This paper offers a case study on the recording of a section of wall on a complex heritage building, the Black Gate in Newcastle upon Tyne. The paper adopts case study methodology to assess the appropriateness of using a long range scanner based upon pulse technology for the recording of part of this historic structure and describes the scanning instruments adopted as well as the selection of appropriate software for the pre-processing and documentation. The study offers an overview of the survey planning stages, field operation, and processing of 3D point cloud data using the third party software adopted, including problems encountered. Issues emerging are discussed, in both the 2D and 3D modelling of detailed surfaces from point cloud data, and in the process of software selection, data preparation and export, pre-processing of point cloud data, meshing and the creation of 2D geometry and 3D animations. The paper describes the end results offered as deliverables for this project, and offers recommendations for a working method that can produce data suitable for producing stone-by-stone elevation drawings. The work processes and cost / time indicators are included in this case study and conclusions will consider whether the technique adopted could lead to an improved solution for heritage recording compared to those traditional techniques which are currently employed to produce stone-by-stone elevations. Areas for future research are identified.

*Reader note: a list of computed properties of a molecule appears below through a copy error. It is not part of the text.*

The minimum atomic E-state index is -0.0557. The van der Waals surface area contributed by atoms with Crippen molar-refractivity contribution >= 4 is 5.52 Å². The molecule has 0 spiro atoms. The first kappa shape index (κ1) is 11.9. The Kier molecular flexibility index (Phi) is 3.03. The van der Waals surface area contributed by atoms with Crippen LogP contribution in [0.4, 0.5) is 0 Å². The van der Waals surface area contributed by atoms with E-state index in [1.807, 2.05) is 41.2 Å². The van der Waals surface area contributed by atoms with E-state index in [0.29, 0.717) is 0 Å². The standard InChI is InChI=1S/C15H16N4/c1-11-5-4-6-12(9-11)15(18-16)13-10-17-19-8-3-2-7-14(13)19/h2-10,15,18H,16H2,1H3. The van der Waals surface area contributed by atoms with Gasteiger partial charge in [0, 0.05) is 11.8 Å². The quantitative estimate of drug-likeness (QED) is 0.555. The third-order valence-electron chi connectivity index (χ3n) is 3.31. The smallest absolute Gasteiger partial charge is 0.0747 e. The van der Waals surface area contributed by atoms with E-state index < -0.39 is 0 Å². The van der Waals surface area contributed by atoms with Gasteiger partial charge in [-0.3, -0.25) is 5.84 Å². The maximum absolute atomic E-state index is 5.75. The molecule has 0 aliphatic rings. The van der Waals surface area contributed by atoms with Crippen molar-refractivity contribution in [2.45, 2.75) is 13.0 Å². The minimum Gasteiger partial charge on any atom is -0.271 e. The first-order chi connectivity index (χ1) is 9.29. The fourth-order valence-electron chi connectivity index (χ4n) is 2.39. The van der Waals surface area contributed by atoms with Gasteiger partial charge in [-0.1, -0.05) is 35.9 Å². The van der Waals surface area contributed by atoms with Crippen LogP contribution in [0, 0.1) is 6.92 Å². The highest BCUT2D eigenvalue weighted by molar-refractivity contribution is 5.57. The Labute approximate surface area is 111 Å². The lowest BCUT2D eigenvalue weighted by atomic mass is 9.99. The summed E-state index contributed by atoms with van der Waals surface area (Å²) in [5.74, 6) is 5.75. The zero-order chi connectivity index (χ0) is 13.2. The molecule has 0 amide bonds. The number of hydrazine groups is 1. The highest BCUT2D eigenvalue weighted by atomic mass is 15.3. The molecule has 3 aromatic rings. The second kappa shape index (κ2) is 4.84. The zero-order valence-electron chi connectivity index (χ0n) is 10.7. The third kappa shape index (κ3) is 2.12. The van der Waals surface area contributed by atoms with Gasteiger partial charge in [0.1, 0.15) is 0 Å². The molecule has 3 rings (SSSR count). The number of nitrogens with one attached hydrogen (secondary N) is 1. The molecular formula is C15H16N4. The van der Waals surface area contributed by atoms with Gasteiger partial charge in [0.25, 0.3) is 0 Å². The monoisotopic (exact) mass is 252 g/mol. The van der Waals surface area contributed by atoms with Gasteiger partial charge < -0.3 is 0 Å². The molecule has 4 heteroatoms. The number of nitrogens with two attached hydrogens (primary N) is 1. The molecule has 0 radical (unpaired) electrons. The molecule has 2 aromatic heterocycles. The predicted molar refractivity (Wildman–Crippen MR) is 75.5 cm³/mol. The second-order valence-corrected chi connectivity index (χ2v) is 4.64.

|Published - 22 Jun 2010
|ISPRS Commission V Technical Symposium: Close range image measurement techniques - Newcastle-upon-Tyne
Duration: 22 Jun 2010 → …
|ISPRS Commission V Technical Symposium: Close range image measurement techniques
|22/06/10 → …